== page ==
So before you decide to go back to school and pursue your academic or intellectual dreams, it is vital to consider its impact on both your life and on the lives of those who rely on you. Although going back to school can certainly be one of the most rewarding experiences of one's life, it is not a decision to be made selfishly or in isolation. Talk it over with your loved ones and friends before you cut that first check to the bursar's office. A solid support structure is one of the keys to succeeding in this kind of endeavor.
Many people begin having kids in their thirties, and as a result, the decision to go back to school in this decade of one's life will affect more than just the prospective student. Raising children, after all, is a full-time job, and if you think it's difficult to spend enough time with your new family while working at an office, imagine how much more complicated it will be while also pursuing a degree.
However, there is a way to circumvent many of the negative aspects of pursuing a degree and raising a family at the same time: Online degrees. These allow you to do the classwork at your own pace and in a timeframe that works best for you. You don't have to worry about missing classes because of last-minute family emergencies, and if you feel yourself becoming overwhelmed with the combination of work, family, and study, you don't have to worry about that last part.
The online degree option is also perfect stay-at-home mothers. Many new mothers, after all, eventually feel some sense of claustrophobia after having spent a certain amount of time in the house all day caring for the new child. In this case, online coursework provides the perfect outlet: It can be done at the new mother's own pace, and even if only half an hour or an hour of work per day is possible, it will still provide the necessary intellectual stimulation to help her stay focused on her real full-time job: Raising her new child.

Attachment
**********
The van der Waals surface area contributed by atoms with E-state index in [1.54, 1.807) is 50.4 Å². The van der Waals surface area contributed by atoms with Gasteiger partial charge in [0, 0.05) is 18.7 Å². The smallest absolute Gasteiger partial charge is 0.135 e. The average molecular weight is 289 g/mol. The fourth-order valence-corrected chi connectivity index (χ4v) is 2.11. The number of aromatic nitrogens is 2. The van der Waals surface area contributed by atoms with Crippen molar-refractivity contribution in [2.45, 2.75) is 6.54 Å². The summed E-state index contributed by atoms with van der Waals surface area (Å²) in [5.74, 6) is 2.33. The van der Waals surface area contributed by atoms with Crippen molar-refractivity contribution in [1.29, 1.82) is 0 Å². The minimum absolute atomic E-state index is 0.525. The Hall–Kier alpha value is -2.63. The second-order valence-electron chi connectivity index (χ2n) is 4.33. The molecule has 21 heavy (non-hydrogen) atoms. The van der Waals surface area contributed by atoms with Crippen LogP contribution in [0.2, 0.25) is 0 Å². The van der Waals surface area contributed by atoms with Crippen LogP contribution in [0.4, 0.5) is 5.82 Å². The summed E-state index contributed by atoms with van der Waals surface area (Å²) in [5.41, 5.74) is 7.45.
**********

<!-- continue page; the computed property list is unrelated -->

It is, however, imperative that, if you do decide to go the online route, you pursue your degree with an accredited online university. (See UCEAdirectory.org's Accreditation article.) Because you don't want to spend all that time and energy on a degree that turns out to mean nothing in the end.
The Game Plan
Whether you are enrolling in an MBA program, classes to complete you bachelor's degree, or a series of courses on a subject that has always interested you, it is imperative to have a game plan to guide you through the experience before you begin.
There are, of course, many contingencies that cannot be planned for: A particularly difficult professor, a last-minute presentation you have to give at work, a sick child or spouse: They all affect your ability to pursue your education, and none of them can be planned for. But they all can and should be expected. Budgeting your time and working efficiently even when there is not much to be done will make your life that much easier when things get unexpectedly hectic.
And despite all the pressure you may find yourself under, and no matter how much work you feel like you have, it is absolutely imperative that you give yourself a little bit of time each day to relax and spend on something not related to school or work. You are always better off choosing to remove yourself from your work than burning out and needing to.
In the end, however, going back to school in your 30's can turn out to be one of the best decisions you ever make. Just be sure you know what to expect, make an informed decision, and have a plan before you begin. Do these things and you'll have already started down the road to success.